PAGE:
Sunday, Fran spoke with Doug and he was finally feeling better. He was out shopping fulfilling our wish list of things we did not order on Amazon. Later that day the campground owners and the other campers, Shawn & Christina, invited Fran for a drive to the little town of Puerto Morelos, south of Cancun, where Paul & Christina own a house that they rent out and that Shawn & Christina have decided to rent instead of camping in their RV while their house is being built. After seeing the house and their new lot, we went to the beach for a drink and then out for a steak dinner (yes, at an Argentinian place!); Fran didn’t ask if the steak was from a bull – better not to know. 🙂
The beach there was quite nice especially the sand; like off white icing sugar. They do seem to have a problem on this coast this year with sea grass collecting on shore though. Apparently it’s on the Cancun beaches as well but the government pays to have it “scooped” up every morning so the beaches look more pristine for the tourists. Down here, it only gets done once a week or so. This town is full of expats: Argentinians, Canadas, Columbians, Uruguayans, a few Americans and more; doesn’t have a true Mexican vibe but it’s still nice. There are a few major resorts but for the most part does not have a Cancun feel.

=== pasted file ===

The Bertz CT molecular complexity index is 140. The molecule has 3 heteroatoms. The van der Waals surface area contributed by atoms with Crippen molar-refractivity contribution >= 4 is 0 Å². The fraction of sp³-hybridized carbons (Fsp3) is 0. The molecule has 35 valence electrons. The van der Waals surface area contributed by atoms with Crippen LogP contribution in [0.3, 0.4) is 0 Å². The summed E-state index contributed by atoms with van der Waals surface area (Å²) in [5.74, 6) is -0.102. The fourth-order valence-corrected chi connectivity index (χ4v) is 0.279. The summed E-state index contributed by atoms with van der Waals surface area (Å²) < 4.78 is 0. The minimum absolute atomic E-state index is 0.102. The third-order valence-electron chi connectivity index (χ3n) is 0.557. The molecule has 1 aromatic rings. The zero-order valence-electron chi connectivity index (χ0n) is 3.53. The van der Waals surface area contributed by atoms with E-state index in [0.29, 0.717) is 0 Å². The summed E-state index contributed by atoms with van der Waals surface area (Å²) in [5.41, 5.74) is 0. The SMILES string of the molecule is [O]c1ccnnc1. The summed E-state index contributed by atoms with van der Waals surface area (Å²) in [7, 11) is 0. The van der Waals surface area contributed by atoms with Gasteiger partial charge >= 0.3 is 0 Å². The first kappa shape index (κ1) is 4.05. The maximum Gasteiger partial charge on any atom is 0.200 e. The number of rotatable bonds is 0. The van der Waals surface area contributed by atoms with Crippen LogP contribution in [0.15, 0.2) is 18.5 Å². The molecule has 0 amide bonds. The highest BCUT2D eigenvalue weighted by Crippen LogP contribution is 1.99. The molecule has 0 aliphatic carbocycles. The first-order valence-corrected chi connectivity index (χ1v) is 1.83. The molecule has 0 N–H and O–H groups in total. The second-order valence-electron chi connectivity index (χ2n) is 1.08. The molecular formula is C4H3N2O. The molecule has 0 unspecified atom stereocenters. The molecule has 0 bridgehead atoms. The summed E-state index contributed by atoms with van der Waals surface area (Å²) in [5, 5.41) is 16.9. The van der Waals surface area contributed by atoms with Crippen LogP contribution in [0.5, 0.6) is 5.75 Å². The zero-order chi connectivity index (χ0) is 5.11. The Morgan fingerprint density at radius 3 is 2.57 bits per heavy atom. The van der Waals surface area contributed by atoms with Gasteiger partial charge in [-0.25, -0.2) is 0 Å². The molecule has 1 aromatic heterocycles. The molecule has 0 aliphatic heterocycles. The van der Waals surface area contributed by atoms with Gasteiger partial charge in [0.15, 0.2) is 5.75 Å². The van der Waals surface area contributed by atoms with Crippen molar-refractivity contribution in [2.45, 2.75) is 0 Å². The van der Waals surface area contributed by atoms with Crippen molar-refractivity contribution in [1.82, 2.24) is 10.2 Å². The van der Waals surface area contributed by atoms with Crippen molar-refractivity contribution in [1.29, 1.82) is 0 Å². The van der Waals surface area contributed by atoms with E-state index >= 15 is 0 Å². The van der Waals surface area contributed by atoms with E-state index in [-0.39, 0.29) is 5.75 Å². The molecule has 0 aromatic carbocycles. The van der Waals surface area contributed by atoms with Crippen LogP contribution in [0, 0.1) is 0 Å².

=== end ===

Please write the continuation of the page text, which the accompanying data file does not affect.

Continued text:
Sidebar 2: we continue to meet way more Canadians (and on this side of MX more French Canadians) than Americans; there is such a hesitation on the latter’s part to come down to Mexico due to the media hype. Naturally there are places that are not safe but there are places in other parts of the world, including the US, that you wouldn’t visit either, right? Especially, if you just come to “touristy” towns – the Yucatan peninsula is considered about the safest region in the country with Cancun being a world class destination.
Fran’s second week at the campground was pretty uneventful. She met a few more other campers who came and went, a German fellow named Eugene, and the two German women from last week returned from Cuba. The younger one, Claudia, is travelling Mexico alone and her mother had flown in for a month to join her. She finished up more “household” and organizational chores in Tigger, caught up on the website and downloading. They seemed to have enjoyed Havana but did find it old, dirty, noisy and that it had good photo ops. (We have now decided to leave our memories of Cuba from 1997 intact and skip the flight from here.)